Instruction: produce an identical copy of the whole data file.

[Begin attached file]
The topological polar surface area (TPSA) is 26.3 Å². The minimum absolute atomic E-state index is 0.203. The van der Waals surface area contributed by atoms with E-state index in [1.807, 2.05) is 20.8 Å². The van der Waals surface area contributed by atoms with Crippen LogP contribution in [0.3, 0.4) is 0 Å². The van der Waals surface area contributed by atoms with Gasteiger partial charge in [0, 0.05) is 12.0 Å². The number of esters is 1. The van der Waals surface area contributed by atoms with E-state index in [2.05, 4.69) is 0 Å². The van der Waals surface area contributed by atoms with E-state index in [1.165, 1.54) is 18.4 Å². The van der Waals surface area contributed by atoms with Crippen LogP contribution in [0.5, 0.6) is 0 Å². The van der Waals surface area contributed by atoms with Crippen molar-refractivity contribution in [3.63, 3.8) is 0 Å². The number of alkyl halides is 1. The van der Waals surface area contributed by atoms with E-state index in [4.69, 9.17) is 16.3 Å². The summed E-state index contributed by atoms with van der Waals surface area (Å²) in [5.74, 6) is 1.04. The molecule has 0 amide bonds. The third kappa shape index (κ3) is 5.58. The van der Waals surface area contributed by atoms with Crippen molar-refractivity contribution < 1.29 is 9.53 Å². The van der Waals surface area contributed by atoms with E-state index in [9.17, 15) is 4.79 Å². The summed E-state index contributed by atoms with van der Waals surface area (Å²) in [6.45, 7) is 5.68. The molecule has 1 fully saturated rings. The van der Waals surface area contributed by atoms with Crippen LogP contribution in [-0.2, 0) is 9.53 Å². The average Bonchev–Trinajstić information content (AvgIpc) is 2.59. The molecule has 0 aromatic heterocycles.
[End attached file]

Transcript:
The topological polar surface area (TPSA) is 26.3 Å². The minimum absolute atomic E-state index is 0.203. The van der Waals surface area contributed by atoms with E-state index in [1.807, 2.05) is 20.8 Å². The van der Waals surface area contributed by atoms with Crippen LogP contribution in [0.3, 0.4) is 0 Å². The van der Waals surface area contributed by atoms with Gasteiger partial charge in [0, 0.05) is 12.0 Å². The number of esters is 1. The van der Waals surface area contributed by atoms with E-state index in [2.05, 4.69) is 0 Å². The van der Waals surface area contributed by atoms with E-state index in [1.165, 1.54) is 18.4 Å². The van der Waals surface area contributed by atoms with Crippen LogP contribution in [0.5, 0.6) is 0 Å². The van der Waals surface area contributed by atoms with Crippen molar-refractivity contribution in [3.63, 3.8) is 0 Å². The number of alkyl halides is 1. The van der Waals surface area contributed by atoms with E-state index in [4.69, 9.17) is 16.3 Å². The summed E-state index contributed by atoms with van der Waals surface area (Å²) in [5.74, 6) is 1.04. The molecule has 0 amide bonds. The third kappa shape index (κ3) is 5.58. The van der Waals surface area contributed by atoms with Crippen molar-refractivity contribution < 1.29 is 9.53 Å². The van der Waals surface area contributed by atoms with E-state index in [9.17, 15) is 4.79 Å². The summed E-state index contributed by atoms with van der Waals surface area (Å²) in [6.45, 7) is 5.68. The molecule has 1 fully saturated rings. The van der Waals surface area contributed by atoms with Crippen LogP contribution in [-0.2, 0) is 9.53 Å². The average Bonchev–Trinajstić information content (AvgIpc) is 2.59. The molecule has 0 aromatic heterocycles.